Port Coquitlam mayor Brad West says people are telling him to back off criticism of China

Port Coquitlam Mayor Brad West.
Port Coquitlam Mayor Brad West. Global News file

Port Coquitlam Mayor Brad West says he has been asked to tone down his criticism of China or his community will be ‘at risk’ of not receiving support.

West has been pushing the Union of B.C. Municipalities (UBCM) to sever ties with the Chinese government. China pays $6,000 to host a reception and be included in the annual UBCM program. The government also covers the cost of food and drink at the event.

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“Since I have started speaking out a message has been sent to me that I could be putting at risk support for my community and I think that is really concerning. I think we are elected to speak out on behalf of our constituents,” West said.

“I had a message sent to me that there are a lot of people unhappy with me.”

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The Port Coquitlam mayor says he wouldn’t say he has been threatened nor would he say who sent him the messages.

West sent a letter to UBCM to state his “strong opposition” to allowing the Consulate-General of the People’s Republic of China in Vancouver to host the event. His major concern is that China “is engaged in a number of actions that are hostile to our country’s interests” including the detention of Michael Korvig and Michael Spavor.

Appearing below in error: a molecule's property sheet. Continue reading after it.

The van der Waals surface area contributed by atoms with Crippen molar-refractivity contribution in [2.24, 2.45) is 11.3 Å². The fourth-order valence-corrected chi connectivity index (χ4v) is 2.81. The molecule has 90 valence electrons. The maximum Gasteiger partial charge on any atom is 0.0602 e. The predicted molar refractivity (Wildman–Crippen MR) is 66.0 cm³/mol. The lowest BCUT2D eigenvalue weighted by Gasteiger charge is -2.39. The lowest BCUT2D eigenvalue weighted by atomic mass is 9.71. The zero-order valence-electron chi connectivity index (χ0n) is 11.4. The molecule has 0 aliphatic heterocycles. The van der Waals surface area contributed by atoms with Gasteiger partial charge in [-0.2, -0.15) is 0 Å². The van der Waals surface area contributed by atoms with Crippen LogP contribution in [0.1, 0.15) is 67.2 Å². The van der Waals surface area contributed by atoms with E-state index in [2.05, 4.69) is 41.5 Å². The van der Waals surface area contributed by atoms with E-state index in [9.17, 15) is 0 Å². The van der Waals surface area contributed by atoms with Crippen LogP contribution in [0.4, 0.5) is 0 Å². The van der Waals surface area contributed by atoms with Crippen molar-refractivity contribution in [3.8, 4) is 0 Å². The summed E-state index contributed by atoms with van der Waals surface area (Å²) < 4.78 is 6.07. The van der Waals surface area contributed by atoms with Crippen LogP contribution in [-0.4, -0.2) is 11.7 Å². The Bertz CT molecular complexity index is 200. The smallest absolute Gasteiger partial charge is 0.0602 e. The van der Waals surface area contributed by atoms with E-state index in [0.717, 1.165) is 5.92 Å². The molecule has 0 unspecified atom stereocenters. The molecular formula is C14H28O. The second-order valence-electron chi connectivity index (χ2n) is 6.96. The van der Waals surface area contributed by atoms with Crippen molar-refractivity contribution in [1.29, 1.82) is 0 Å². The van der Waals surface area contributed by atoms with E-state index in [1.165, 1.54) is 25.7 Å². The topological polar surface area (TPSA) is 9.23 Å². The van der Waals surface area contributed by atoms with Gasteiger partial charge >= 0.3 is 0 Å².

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“We currently have two of our fellow Canadian citizens rotting in a Chinese prison for no reasons. China just arbitrarily detained them,” West said.

“We should be focused on fixing roads, cleaning up parks, making sure that snow gets removed. Not engaged international relations with a government that is acting so hostile to our own national interest,” West said.

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The reception is just one of multiple receptions at the annual conference for municipal politicians. Attendance is optional and the UBCM is not considering making any changes.

Vancouver city Coun. Pete Fry, speaking on behalf of UBCM, said he is “more concerned about the cash for access that happens behind closed doors” than he is about the China event.

The organization would consider a change if the federal government thought cancelling the reception would make a different for foreign relations, he said.

“If Foreign Affairs was to tell us that boycotting China at the UBCM reception was the fastest way to release Canadian abroad I am sure we would do it. But that is not what we are being asked to do,” Fry said.

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Fry said the reason UBCM allows the Chinese government to hold the reception is because of the trading relationship with China.

“China is British Columbia’s second largest trading partner. We do about $7 billion in exports and $11 billion in imports in just one year. We are expanding a pipeline so we can send more bitumen to China,” Fry said.

“This is about creating economic benefits for British Columbia communities beyond the Lower Mainland.”